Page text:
Last night, some members of the city’s Water and Wastewater Commission expressed major concerns over the project, which has been under consideration by the city in one form or another since the 1970’s. Similar concerns from the city’s Environmental Board have caused the City Council to postpone funding a preliminary design study of the project, also known as the Travis Water Treatment plan. (See In Fact Daily, February 17 and February 18, 2005).

Commissioner Leslie Pool had the most concerns about the project, questioning whether improvements to other plants and potential water conservation methods would make building the new plant unnecessary. “I want to know if the Water Utility staff is actively pursuing other alternatives to building this water treatment plant in the middle of the BCCP,” she said. “We’re dealing with the results of a site selection process that took place more than 20 years ago, and a lot has changed since then.”

The project was originally proposed in the 1970’s and was approved by voters in a bond election in 1984. The land for the site, just north of RM 2222 at the end of River Place Rd., sits in the environmentally sensitive, 30,000-acre BCCP. The entire area is 240 acres: 102 acres are set aside to built the plant and 138 adjacent acres set aside as habitat replacement. The site was selected and the land purchased for $20.6 million before the BCCP was put in place.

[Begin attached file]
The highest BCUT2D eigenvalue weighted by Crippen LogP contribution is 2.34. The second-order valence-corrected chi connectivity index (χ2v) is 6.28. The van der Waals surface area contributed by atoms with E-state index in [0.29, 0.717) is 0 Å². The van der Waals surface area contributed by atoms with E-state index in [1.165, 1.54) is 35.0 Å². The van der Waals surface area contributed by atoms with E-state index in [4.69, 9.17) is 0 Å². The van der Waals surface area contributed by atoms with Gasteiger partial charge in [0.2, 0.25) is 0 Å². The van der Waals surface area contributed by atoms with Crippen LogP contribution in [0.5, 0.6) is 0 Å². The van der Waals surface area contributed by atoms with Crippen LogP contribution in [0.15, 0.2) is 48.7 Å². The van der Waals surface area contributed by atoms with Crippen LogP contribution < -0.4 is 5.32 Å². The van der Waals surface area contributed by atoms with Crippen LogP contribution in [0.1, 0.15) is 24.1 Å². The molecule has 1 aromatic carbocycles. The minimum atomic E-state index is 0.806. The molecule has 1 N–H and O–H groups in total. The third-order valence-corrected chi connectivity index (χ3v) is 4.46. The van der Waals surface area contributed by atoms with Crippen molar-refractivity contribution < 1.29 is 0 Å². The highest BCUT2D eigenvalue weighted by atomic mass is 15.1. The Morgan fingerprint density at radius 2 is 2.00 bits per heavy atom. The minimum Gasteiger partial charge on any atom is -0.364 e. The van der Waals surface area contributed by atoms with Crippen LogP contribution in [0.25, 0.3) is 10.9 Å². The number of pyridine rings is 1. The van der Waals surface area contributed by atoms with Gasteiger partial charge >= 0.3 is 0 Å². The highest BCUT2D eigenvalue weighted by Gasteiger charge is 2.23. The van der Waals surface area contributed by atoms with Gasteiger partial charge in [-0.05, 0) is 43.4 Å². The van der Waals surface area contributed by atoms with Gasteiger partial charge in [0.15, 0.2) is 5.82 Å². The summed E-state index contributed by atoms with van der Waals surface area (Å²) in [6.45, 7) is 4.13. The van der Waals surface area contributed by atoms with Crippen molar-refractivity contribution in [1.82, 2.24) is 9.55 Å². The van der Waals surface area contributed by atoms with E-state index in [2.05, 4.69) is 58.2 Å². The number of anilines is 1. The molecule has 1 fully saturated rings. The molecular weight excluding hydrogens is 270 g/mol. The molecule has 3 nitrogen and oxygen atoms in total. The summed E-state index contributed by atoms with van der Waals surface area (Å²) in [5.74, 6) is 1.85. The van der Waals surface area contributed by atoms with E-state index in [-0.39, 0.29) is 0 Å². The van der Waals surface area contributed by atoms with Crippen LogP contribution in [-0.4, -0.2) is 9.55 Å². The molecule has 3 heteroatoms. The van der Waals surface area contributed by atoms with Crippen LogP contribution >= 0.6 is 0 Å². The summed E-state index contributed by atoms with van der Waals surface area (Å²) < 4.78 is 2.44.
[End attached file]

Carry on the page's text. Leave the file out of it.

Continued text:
Voters approved $141.1 million for the project in 1984, and city staff estimates that with inflation and other factors, those funds are now worth about $190 million. Staff estimates the project will cost $365 million and that about $56 million has already been spent on it.

Water Utility Director Chris Lippe said the plant’s location gives it two main advantages. Its proximity to Lake Travis makes it easy to draw water from the lake into the system, and its location atop one of the highest points in the area will make distribution of treated water via gravity much less expensive. He also outlined several steps the department was taking to build environmental protections into the construction and operation of the plant.

However, Pool and fellow Commission Member Glen Coleman questioned Lippe and several staff members relentlessly about the plans for the project. In addition to whether the project should even be built, they also questioned whether the planned tunnels would harm the environment, whether the city would be liable to its other BCCP partners for any environmental damage, and whether the city would be getting a reasonable return on its investment by building the plant. Pool’s list of questions was so long that Chair Michael Warner finally requested that she and other commission members submit them in writing to the staff, to be answered in the next two weeks.

Two members of the public addressed the Commission on the Issue.